1000 plants bring Christmas home on new level

By Barbara Hollands

When shoppers get close to Vincent Park mall’s Christmas tree, their eyes widen in amazement because it is made of almost 1000 succulents.

Wedding florist Sarah May Law’s botanical Christmas tree at Vincent Park mall is made up of close to 1 000 succulents and indigenous plants Picture: SISIPHO ZAMXAKA

The 3.5m tree was created by wedding florist Sarah May Law who stripped the mall’s Christmas tree frame of its fairy lights before “planting” it with water-wise succulents and studding it with indigenous filler plants like plectranthus, aloe and spekboom.

Law, 34, said she was commissioned by centre management to replicate a tree according to a Pinterest image.

“The brief was to use 800 succulents, but I used close to 1000,” said Law, whose husband Jason, an indigenous landscaper, helped construct the living tree.

While the Laws provided 200 of the water-wise plants in lime green, pink and purple hues from their own home nursery in Chintsa East, the rest were sourced from nurseries all over the city. “I really tried to support everyone and also bought some from the Own Haven NPO. It’s great that the centre supports local rather than using plastic decorations from China.”

The Laws took last year’s tree home, removed the twinkly lights and wrapped the metal frame with chicken mesh cocos fibre and straw. “We planted a test patch and after a week it was still looking good so we brought the tree back to the centre and put the plants in.” The exquisite tree, with its crowning aloe, was turning heads.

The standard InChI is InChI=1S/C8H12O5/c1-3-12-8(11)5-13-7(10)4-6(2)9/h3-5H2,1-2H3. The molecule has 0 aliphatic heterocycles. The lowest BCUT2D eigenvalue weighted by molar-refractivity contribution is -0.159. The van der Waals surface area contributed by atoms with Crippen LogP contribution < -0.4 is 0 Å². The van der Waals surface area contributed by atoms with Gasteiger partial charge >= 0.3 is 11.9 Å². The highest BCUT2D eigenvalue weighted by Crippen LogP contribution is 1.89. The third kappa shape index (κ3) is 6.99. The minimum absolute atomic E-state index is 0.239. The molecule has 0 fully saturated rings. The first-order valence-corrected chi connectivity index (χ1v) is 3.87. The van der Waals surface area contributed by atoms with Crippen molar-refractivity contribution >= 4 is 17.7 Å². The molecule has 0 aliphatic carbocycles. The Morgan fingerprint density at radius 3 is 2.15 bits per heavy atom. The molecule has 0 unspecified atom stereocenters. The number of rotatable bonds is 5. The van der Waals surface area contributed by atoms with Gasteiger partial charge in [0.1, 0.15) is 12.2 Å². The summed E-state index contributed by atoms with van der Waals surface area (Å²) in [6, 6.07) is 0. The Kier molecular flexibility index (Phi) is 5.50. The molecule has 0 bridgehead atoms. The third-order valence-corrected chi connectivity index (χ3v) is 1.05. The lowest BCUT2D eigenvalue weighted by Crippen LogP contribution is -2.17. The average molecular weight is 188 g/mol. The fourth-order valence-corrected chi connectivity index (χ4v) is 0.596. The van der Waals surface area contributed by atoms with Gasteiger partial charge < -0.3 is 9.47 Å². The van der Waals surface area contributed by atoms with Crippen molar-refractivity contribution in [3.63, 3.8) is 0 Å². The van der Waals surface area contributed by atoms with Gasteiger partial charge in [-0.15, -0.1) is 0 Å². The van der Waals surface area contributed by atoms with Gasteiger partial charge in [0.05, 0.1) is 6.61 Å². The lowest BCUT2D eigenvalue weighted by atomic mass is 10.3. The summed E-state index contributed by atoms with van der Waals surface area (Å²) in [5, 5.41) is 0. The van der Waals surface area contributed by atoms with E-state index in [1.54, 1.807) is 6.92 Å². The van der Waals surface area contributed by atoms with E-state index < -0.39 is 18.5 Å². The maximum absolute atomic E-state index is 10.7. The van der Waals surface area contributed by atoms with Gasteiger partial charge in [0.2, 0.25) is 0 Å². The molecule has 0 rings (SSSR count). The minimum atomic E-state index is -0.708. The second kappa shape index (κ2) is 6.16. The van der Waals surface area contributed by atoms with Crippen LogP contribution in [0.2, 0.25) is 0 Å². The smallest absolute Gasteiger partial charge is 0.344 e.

“The end result is beyond anything I could have expected and people say it is the most beautiful tree they’ve ever seen,” said Law, who will ensure the tree is hydrated over the festive season.

“We use a ladder and a knapsack watering system and water it from the top. The water flows down and hydrates everything and I will replace the filler flowers regularly until mid-January.”

When the time comes to dismantle it, Law will donate most of the succulents to Own Haven NPO, which will rehabilitate and re-sell them.

-Dispatch Live


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